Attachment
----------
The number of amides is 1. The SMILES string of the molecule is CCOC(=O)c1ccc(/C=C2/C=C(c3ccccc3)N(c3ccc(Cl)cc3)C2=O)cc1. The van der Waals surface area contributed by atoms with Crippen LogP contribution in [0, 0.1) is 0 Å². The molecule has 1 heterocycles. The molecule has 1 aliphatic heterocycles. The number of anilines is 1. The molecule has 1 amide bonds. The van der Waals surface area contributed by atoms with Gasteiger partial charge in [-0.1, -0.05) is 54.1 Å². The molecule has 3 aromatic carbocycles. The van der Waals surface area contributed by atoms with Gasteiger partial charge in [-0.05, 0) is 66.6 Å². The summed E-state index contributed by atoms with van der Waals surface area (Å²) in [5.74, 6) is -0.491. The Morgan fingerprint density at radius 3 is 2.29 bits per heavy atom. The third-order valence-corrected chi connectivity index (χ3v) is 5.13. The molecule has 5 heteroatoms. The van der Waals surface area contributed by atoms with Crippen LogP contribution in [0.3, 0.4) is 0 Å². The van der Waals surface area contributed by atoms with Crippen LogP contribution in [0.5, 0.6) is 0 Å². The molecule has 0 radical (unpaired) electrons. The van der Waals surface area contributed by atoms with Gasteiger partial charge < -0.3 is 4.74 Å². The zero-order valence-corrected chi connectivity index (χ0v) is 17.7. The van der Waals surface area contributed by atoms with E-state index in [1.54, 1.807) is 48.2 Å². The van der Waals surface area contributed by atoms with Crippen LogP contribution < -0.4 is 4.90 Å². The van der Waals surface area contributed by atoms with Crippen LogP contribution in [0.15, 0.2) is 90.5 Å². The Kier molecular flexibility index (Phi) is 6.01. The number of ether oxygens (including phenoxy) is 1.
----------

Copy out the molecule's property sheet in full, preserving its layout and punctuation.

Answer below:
The number of amides is 1. The SMILES string of the molecule is CCOC(=O)c1ccc(/C=C2/C=C(c3ccccc3)N(c3ccc(Cl)cc3)C2=O)cc1. The van der Waals surface area contributed by atoms with Crippen LogP contribution in [0, 0.1) is 0 Å². The molecule has 1 heterocycles. The molecule has 1 aliphatic heterocycles. The number of anilines is 1. The molecule has 1 amide bonds. The van der Waals surface area contributed by atoms with Gasteiger partial charge in [-0.1, -0.05) is 54.1 Å². The molecule has 3 aromatic carbocycles. The van der Waals surface area contributed by atoms with Gasteiger partial charge in [-0.05, 0) is 66.6 Å². The summed E-state index contributed by atoms with van der Waals surface area (Å²) in [5.74, 6) is -0.491. The Morgan fingerprint density at radius 3 is 2.29 bits per heavy atom. The third-order valence-corrected chi connectivity index (χ3v) is 5.13. The molecule has 5 heteroatoms. The van der Waals surface area contributed by atoms with Crippen LogP contribution in [0.3, 0.4) is 0 Å². The van der Waals surface area contributed by atoms with Crippen LogP contribution in [0.5, 0.6) is 0 Å². The molecule has 0 radical (unpaired) electrons. The van der Waals surface area contributed by atoms with Gasteiger partial charge < -0.3 is 4.74 Å². The zero-order valence-corrected chi connectivity index (χ0v) is 17.7. The van der Waals surface area contributed by atoms with E-state index in [1.54, 1.807) is 48.2 Å². The van der Waals surface area contributed by atoms with Crippen LogP contribution < -0.4 is 4.90 Å². The van der Waals surface area contributed by atoms with Crippen LogP contribution in [0.15, 0.2) is 90.5 Å². The Kier molecular flexibility index (Phi) is 6.01. The number of ether oxygens (including phenoxy) is 1.